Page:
Charter school expansion bill passes House
A bill to give more Missouri families a way out of failing school districts and increase charter school accountability has passed the Missouri House of Representatives.
The bill would empower communities throughout the state with the option of opening up a charter school if one of the schools in their district had an APR score of 60 or below. Currently, charter schools only operate in St. Louis and Kansas City.
The bill would give public school districts the first right of refusal to operate new charter schools. In addition, the bill would only go into effect if the foundation formula is fully funded—which the House budget chair is proposing to do in the coming fiscal year.
Furthermore, charter schools will only be able to set up in districts where a school has an APR score 10 percent below provisional accreditation.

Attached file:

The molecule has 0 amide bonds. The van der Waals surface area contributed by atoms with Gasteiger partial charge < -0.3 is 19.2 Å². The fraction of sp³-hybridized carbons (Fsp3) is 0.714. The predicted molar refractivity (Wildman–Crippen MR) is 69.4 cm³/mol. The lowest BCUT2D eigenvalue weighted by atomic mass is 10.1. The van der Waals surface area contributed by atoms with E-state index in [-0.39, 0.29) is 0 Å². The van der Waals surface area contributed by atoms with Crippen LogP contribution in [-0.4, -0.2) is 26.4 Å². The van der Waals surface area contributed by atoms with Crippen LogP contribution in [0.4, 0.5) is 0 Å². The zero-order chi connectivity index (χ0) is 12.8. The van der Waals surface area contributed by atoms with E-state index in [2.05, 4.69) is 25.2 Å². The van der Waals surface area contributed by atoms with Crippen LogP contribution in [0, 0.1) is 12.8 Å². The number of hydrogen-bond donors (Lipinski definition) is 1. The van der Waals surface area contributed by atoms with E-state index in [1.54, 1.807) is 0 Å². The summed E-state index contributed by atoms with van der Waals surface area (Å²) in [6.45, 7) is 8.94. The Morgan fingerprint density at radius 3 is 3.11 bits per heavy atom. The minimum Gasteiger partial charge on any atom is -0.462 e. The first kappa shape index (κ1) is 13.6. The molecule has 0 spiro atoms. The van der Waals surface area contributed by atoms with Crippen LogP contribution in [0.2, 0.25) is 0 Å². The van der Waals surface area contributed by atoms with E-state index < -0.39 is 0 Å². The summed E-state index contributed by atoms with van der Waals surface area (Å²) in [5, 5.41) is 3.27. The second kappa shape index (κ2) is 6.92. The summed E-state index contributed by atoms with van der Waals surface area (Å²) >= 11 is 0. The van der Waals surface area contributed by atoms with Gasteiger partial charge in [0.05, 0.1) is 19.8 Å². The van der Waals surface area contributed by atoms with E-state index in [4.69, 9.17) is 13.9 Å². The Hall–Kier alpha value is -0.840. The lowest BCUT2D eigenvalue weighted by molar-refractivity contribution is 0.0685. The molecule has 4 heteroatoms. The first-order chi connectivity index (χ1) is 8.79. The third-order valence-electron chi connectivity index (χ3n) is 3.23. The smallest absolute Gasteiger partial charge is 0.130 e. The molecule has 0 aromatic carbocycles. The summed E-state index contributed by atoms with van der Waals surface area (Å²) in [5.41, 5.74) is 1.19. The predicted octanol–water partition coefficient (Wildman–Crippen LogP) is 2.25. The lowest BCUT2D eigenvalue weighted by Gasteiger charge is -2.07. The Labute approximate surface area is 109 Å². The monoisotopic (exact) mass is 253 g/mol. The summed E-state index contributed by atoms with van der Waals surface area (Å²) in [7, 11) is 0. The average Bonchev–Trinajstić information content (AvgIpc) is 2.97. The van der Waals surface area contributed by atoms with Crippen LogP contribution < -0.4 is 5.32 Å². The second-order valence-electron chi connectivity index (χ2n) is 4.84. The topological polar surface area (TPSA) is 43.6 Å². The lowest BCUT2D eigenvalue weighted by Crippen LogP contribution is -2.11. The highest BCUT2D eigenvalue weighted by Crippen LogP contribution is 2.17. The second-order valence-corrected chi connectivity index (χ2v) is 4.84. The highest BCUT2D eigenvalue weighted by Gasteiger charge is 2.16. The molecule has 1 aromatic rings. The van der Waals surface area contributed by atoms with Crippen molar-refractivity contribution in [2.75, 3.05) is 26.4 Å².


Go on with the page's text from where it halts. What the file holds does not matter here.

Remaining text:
Missouri is also seeking to create some of the toughest accountability standards in the nation for charter schools, forcing charter schools to perform above the district average or face closure.
The bill would also create more opportuntities for school districts to enhance technical training by sponsoring Career & Technical Education Certificate Charter Schools.
Rep. Roeber, a retired teacher, said her bill would ensure more students have access to education options.
“I taught for 18 years in a district that struggled—and test scores continue to fall—and I saw students and families with resources leave the district and make different choices for their students. But a lot of my students’ families couldn’t do that. So I believe in choice and I believe in competition … if you have to compete for those students then you have to up your game.”
The Missouri Chamber of Commerce and Industry supports education reform initiatives as a way to improve the state’s workforce and ensure the students coming out of Missouri classrooms are either prepared for higher education or equipped to go to work.